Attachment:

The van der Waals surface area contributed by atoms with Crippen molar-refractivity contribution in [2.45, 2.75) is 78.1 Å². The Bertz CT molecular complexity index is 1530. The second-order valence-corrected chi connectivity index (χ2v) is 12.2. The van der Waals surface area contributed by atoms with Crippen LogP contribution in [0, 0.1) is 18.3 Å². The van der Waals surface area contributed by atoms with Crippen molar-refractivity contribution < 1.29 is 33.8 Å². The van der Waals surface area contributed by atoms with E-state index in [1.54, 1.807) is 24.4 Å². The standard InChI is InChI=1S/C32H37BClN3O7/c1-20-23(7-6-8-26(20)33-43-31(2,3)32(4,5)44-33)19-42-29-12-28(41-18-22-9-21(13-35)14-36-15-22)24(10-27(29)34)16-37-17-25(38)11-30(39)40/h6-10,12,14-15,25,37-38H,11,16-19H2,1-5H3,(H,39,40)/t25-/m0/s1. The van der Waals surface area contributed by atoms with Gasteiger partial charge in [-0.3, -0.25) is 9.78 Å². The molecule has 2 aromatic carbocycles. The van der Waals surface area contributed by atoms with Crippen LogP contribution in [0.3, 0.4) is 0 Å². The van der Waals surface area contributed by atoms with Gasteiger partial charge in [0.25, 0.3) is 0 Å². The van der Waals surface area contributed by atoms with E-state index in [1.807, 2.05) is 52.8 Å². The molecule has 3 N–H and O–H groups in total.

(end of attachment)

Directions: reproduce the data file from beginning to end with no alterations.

The van der Waals surface area contributed by atoms with Crippen molar-refractivity contribution in [2.45, 2.75) is 78.1 Å². The Bertz CT molecular complexity index is 1530. The second-order valence-corrected chi connectivity index (χ2v) is 12.2. The van der Waals surface area contributed by atoms with Crippen LogP contribution in [0, 0.1) is 18.3 Å². The van der Waals surface area contributed by atoms with Crippen molar-refractivity contribution < 1.29 is 33.8 Å². The van der Waals surface area contributed by atoms with E-state index in [1.54, 1.807) is 24.4 Å². The standard InChI is InChI=1S/C32H37BClN3O7/c1-20-23(7-6-8-26(20)33-43-31(2,3)32(4,5)44-33)19-42-29-12-28(41-18-22-9-21(13-35)14-36-15-22)24(10-27(29)34)16-37-17-25(38)11-30(39)40/h6-10,12,14-15,25,37-38H,11,16-19H2,1-5H3,(H,39,40)/t25-/m0/s1. The van der Waals surface area contributed by atoms with Gasteiger partial charge in [-0.3, -0.25) is 9.78 Å². The molecule has 2 aromatic carbocycles. The van der Waals surface area contributed by atoms with Crippen LogP contribution in [0.3, 0.4) is 0 Å². The van der Waals surface area contributed by atoms with Gasteiger partial charge in [0.25, 0.3) is 0 Å². The van der Waals surface area contributed by atoms with E-state index in [1.807, 2.05) is 52.8 Å². The molecule has 3 N–H and O–H groups in total.